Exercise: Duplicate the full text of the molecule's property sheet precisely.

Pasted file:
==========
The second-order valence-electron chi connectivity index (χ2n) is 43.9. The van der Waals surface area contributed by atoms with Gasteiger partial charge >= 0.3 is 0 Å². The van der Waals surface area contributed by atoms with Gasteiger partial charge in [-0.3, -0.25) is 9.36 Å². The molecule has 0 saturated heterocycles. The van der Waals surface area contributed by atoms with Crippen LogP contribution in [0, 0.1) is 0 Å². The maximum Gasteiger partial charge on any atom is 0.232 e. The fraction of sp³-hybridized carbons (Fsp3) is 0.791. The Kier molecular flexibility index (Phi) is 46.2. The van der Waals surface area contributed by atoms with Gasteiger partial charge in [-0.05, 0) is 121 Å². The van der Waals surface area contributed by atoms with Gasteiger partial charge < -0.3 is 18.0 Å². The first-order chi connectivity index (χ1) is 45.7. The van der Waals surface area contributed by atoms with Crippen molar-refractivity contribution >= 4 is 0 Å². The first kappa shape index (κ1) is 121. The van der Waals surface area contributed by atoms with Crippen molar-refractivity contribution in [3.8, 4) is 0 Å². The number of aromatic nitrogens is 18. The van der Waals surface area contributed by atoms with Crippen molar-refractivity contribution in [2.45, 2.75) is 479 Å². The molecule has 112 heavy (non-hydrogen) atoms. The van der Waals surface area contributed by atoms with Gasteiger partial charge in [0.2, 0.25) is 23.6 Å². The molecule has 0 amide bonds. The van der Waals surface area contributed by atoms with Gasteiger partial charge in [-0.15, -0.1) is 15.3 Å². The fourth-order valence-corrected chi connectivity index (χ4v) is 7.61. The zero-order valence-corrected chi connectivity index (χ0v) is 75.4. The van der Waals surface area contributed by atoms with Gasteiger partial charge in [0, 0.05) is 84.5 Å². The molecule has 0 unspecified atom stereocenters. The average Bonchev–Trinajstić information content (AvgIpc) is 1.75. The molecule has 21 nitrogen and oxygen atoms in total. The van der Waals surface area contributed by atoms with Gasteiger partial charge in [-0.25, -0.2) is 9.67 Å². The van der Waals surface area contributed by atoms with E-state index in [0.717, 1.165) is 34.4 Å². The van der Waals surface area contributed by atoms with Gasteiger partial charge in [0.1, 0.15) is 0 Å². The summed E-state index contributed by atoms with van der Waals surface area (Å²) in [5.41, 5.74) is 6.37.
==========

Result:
The second-order valence-electron chi connectivity index (χ2n) is 43.9. The van der Waals surface area contributed by atoms with Gasteiger partial charge >= 0.3 is 0 Å². The van der Waals surface area contributed by atoms with Gasteiger partial charge in [-0.3, -0.25) is 9.36 Å². The molecule has 0 saturated heterocycles. The van der Waals surface area contributed by atoms with Crippen LogP contribution in [0, 0.1) is 0 Å². The maximum Gasteiger partial charge on any atom is 0.232 e. The fraction of sp³-hybridized carbons (Fsp3) is 0.791. The Kier molecular flexibility index (Phi) is 46.2. The van der Waals surface area contributed by atoms with Gasteiger partial charge in [-0.05, 0) is 121 Å². The van der Waals surface area contributed by atoms with Gasteiger partial charge < -0.3 is 18.0 Å². The first-order chi connectivity index (χ1) is 45.7. The van der Waals surface area contributed by atoms with Crippen molar-refractivity contribution >= 4 is 0 Å². The first kappa shape index (κ1) is 121. The van der Waals surface area contributed by atoms with Crippen molar-refractivity contribution in [3.8, 4) is 0 Å². The number of aromatic nitrogens is 18. The van der Waals surface area contributed by atoms with Crippen molar-refractivity contribution in [2.45, 2.75) is 479 Å². The molecule has 112 heavy (non-hydrogen) atoms. The van der Waals surface area contributed by atoms with Gasteiger partial charge in [0.2, 0.25) is 23.6 Å². The molecule has 0 amide bonds. The van der Waals surface area contributed by atoms with Gasteiger partial charge in [-0.15, -0.1) is 15.3 Å². The fourth-order valence-corrected chi connectivity index (χ4v) is 7.61. The zero-order valence-corrected chi connectivity index (χ0v) is 75.4. The van der Waals surface area contributed by atoms with Gasteiger partial charge in [0, 0.05) is 84.5 Å². The molecule has 0 unspecified atom stereocenters. The average Bonchev–Trinajstić information content (AvgIpc) is 1.75. The molecule has 21 nitrogen and oxygen atoms in total. The van der Waals surface area contributed by atoms with Gasteiger partial charge in [-0.25, -0.2) is 9.67 Å². The van der Waals surface area contributed by atoms with E-state index in [0.717, 1.165) is 34.4 Å². The van der Waals surface area contributed by atoms with Gasteiger partial charge in [0.1, 0.15) is 0 Å². The summed E-state index contributed by atoms with van der Waals surface area (Å²) in [5.41, 5.74) is 6.37.